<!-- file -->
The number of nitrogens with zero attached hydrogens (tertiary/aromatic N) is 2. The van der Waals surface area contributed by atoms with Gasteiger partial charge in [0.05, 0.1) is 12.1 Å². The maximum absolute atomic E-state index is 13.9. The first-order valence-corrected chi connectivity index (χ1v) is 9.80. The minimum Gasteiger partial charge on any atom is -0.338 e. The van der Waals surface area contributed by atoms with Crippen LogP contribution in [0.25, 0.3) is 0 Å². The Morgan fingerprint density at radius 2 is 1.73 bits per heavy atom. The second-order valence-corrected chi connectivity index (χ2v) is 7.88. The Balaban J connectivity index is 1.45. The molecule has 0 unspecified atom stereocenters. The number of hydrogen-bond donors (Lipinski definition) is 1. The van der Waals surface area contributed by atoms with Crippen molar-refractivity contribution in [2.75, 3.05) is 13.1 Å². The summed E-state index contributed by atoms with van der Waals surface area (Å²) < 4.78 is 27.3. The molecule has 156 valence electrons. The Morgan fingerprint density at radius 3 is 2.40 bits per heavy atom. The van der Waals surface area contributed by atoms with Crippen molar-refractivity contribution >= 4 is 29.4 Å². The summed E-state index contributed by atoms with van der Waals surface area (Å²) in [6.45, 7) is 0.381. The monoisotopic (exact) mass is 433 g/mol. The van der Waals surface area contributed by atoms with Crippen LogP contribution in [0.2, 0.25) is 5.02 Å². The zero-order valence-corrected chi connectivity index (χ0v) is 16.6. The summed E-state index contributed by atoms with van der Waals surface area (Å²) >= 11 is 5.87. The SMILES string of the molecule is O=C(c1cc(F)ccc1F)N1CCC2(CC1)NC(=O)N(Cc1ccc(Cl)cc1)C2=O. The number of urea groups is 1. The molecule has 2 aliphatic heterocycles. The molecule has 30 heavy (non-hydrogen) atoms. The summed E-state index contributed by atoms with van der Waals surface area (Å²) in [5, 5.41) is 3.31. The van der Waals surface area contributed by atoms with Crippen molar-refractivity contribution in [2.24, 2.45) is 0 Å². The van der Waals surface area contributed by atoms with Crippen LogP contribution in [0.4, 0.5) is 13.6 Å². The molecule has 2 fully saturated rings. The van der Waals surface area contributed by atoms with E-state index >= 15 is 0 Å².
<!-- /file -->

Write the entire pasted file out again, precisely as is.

The number of nitrogens with zero attached hydrogens (tertiary/aromatic N) is 2. The van der Waals surface area contributed by atoms with Gasteiger partial charge in [0.05, 0.1) is 12.1 Å². The maximum absolute atomic E-state index is 13.9. The first-order valence-corrected chi connectivity index (χ1v) is 9.80. The minimum Gasteiger partial charge on any atom is -0.338 e. The van der Waals surface area contributed by atoms with Crippen LogP contribution in [0.25, 0.3) is 0 Å². The Morgan fingerprint density at radius 2 is 1.73 bits per heavy atom. The second-order valence-corrected chi connectivity index (χ2v) is 7.88. The Balaban J connectivity index is 1.45. The molecule has 0 unspecified atom stereocenters. The number of hydrogen-bond donors (Lipinski definition) is 1. The van der Waals surface area contributed by atoms with Crippen molar-refractivity contribution in [2.75, 3.05) is 13.1 Å². The summed E-state index contributed by atoms with van der Waals surface area (Å²) < 4.78 is 27.3. The molecule has 156 valence electrons. The Morgan fingerprint density at radius 3 is 2.40 bits per heavy atom. The van der Waals surface area contributed by atoms with Crippen molar-refractivity contribution >= 4 is 29.4 Å². The summed E-state index contributed by atoms with van der Waals surface area (Å²) in [6.45, 7) is 0.381. The monoisotopic (exact) mass is 433 g/mol. The van der Waals surface area contributed by atoms with Crippen LogP contribution in [0.2, 0.25) is 5.02 Å². The zero-order valence-corrected chi connectivity index (χ0v) is 16.6. The summed E-state index contributed by atoms with van der Waals surface area (Å²) >= 11 is 5.87. The SMILES string of the molecule is O=C(c1cc(F)ccc1F)N1CCC2(CC1)NC(=O)N(Cc1ccc(Cl)cc1)C2=O. The number of urea groups is 1. The molecule has 2 aliphatic heterocycles. The molecule has 30 heavy (non-hydrogen) atoms. The summed E-state index contributed by atoms with van der Waals surface area (Å²) in [5, 5.41) is 3.31. The van der Waals surface area contributed by atoms with Crippen molar-refractivity contribution in [2.24, 2.45) is 0 Å². The van der Waals surface area contributed by atoms with Crippen LogP contribution in [0.4, 0.5) is 13.6 Å². The molecule has 2 fully saturated rings. The van der Waals surface area contributed by atoms with E-state index >= 15 is 0 Å².